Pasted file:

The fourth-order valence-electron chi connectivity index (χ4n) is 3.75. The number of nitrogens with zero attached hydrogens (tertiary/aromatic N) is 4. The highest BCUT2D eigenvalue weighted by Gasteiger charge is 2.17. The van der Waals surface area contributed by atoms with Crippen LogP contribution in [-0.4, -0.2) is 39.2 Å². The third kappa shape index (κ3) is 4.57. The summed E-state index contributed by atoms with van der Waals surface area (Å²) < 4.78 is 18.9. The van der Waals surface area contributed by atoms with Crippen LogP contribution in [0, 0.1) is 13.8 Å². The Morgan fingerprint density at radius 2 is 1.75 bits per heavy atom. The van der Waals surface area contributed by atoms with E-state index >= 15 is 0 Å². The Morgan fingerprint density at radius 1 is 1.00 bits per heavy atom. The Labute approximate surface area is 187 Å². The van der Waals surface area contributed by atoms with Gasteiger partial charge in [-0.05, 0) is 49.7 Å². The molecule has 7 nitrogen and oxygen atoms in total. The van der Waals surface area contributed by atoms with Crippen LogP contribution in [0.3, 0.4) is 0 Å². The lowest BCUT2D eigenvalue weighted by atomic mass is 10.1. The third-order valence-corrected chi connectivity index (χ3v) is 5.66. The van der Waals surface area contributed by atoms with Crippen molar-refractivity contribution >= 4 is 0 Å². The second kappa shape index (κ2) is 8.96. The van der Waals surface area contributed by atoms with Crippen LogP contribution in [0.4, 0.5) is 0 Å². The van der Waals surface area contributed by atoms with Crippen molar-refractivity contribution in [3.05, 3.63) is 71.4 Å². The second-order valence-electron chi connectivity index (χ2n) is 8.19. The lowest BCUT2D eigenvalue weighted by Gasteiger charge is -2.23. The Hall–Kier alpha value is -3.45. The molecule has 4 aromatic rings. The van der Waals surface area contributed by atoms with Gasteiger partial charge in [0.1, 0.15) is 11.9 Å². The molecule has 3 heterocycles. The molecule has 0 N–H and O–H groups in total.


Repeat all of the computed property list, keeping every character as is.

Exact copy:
The fourth-order valence-electron chi connectivity index (χ4n) is 3.75. The number of nitrogens with zero attached hydrogens (tertiary/aromatic N) is 4. The highest BCUT2D eigenvalue weighted by Gasteiger charge is 2.17. The van der Waals surface area contributed by atoms with Crippen LogP contribution in [-0.4, -0.2) is 39.2 Å². The third kappa shape index (κ3) is 4.57. The summed E-state index contributed by atoms with van der Waals surface area (Å²) < 4.78 is 18.9. The van der Waals surface area contributed by atoms with Crippen LogP contribution in [0, 0.1) is 13.8 Å². The Morgan fingerprint density at radius 2 is 1.75 bits per heavy atom. The van der Waals surface area contributed by atoms with E-state index >= 15 is 0 Å². The Morgan fingerprint density at radius 1 is 1.00 bits per heavy atom. The Labute approximate surface area is 187 Å². The van der Waals surface area contributed by atoms with Gasteiger partial charge in [-0.05, 0) is 49.7 Å². The molecule has 7 nitrogen and oxygen atoms in total. The van der Waals surface area contributed by atoms with Crippen LogP contribution in [0.3, 0.4) is 0 Å². The lowest BCUT2D eigenvalue weighted by atomic mass is 10.1. The third-order valence-corrected chi connectivity index (χ3v) is 5.66. The van der Waals surface area contributed by atoms with Crippen molar-refractivity contribution >= 4 is 0 Å². The second kappa shape index (κ2) is 8.96. The van der Waals surface area contributed by atoms with Crippen LogP contribution in [0.4, 0.5) is 0 Å². The van der Waals surface area contributed by atoms with Crippen molar-refractivity contribution in [3.05, 3.63) is 71.4 Å². The second-order valence-electron chi connectivity index (χ2n) is 8.19. The lowest BCUT2D eigenvalue weighted by Gasteiger charge is -2.23. The Hall–Kier alpha value is -3.45. The molecule has 4 aromatic rings. The van der Waals surface area contributed by atoms with Gasteiger partial charge in [0.1, 0.15) is 11.9 Å². The molecule has 3 heterocycles. The molecule has 0 N–H and O–H groups in total.